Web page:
In 1988, just after his first Inspector Rebus novel, Knots and Crosses (1987), Ian Rankin invented another character who never took off in quite the same way. A cynical spy who has been with the British intelligence for 20 years, Miles Flint, a Scot like Rebus but just a little sunnier, is in a bit of a fix after having made some terrible mistakes. When a beautiful female decoy distracts him, he blows a surveillance operation and allows an Arab assassin to escape, perhaps in response to a tip from one of his own. Soon, Flint finds himself contending with shady characters, the IRA in Belfast, and the British government—not to mention a difficult wife.
Little, Brown. 272 pages. $24.99. ISBN: 031600913X
"There is a coltish enthusiasm in this novel that showcases Rankin’s already highly developed sense of timing. It’s worthy of sharing shelf space with the works of British spy novelists John le Carré and Ken Follett." Carol Memmott
New York Times
"While Watchman is not up to the Rebus standard for curmudgeonly appeal, it is of at least academic interest to anyone wondering what it takes to make a winner. … Had he relied more confidently on Flint’s character development and not thrown in so many conspiratorial twists and secondary figures, Mr. Rankin would have come closer to his latter-day storytelling ease." Janet Maslin
NY Times Book Review
"Despite the uncharacteristic cinematic style—all jump cuts, tight frames and compressed action—the novel has plenty of Rankin-worthy touches. … While Flint is more a fingernail-biter than an obsessive brooder like Rebus, he has a cynical worldview and a sense of humor that reveals itself in a quirky hobby: he studies beetles, amusing himself by attributing their properties to the people he knows." Marilyn Stasio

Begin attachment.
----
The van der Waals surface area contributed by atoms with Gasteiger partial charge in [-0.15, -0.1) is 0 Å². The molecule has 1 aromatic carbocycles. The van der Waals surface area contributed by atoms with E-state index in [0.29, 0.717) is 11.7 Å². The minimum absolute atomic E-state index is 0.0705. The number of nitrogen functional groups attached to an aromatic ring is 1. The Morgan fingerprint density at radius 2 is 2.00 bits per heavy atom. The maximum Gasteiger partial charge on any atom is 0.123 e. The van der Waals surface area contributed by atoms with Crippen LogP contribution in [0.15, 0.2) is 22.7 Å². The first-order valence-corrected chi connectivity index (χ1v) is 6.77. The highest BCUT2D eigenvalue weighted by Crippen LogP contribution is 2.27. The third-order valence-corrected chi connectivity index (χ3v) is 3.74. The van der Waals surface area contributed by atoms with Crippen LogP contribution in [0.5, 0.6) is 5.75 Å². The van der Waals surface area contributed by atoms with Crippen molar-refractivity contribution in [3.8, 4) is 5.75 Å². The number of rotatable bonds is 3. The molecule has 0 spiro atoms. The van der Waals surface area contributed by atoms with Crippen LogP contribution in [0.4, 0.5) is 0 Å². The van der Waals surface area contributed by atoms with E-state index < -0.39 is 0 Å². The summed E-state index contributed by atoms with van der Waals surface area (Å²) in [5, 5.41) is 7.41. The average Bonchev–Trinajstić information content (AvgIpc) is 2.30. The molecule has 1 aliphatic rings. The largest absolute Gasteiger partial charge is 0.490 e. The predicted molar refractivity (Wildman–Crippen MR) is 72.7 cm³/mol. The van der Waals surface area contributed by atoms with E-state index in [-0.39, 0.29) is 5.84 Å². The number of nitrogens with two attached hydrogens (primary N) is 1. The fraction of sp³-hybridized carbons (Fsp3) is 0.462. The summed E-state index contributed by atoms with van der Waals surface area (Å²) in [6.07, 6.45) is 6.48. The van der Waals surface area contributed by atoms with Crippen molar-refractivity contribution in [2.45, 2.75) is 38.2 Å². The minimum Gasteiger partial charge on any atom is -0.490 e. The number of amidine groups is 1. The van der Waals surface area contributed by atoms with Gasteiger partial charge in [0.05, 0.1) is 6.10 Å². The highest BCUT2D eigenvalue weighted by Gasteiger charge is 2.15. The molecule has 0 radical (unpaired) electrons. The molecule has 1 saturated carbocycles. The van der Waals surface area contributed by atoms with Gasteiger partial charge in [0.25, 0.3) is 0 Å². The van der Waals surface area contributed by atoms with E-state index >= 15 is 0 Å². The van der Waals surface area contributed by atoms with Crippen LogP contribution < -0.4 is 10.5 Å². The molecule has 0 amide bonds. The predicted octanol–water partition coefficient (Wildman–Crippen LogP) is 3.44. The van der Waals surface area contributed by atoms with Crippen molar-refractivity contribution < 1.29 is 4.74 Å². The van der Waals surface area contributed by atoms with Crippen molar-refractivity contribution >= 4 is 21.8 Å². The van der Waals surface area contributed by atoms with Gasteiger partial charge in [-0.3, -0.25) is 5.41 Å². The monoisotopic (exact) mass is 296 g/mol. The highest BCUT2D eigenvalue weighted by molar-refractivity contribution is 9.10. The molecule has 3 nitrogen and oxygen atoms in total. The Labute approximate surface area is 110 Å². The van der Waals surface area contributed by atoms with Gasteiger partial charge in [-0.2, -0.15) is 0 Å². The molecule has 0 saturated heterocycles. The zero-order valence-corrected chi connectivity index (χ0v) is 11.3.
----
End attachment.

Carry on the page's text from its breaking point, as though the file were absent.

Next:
Los Angeles Times
"In fact, one of the book’s endearing qualities is seeing Rankin desperately attempting to reel in his quirks from the hard and choppy waters of espionage. But he can’t. … This is clearly a writer still struggling to find his voice." Edward Champion
Before he became known for his Inspector Rebus series, Ian Rankin was a newly married writer trying his hand at spy novels. Watchman reveals a master at the start of his game. Inspired by John le Carré and Graham Greene, Rankin’s espionage novel is strong on enthusiasm, timing, and plot. Critics attribute its imprecise dialogue and characterizations to an inexperienced, albeit talented, writer. "The coolly analytical Flint was ditched after his first assignment. Now was that fair?" asks The New York Times Book Review, reflecting general sentiment that Watchman is pretty good, just not as good as the Rebus series. "Maybe not, if you happen to like dull but honorable Graham Greene-like spies who find themselves struggling to maintain their equilibrium in a society imploding from violent civil unrest."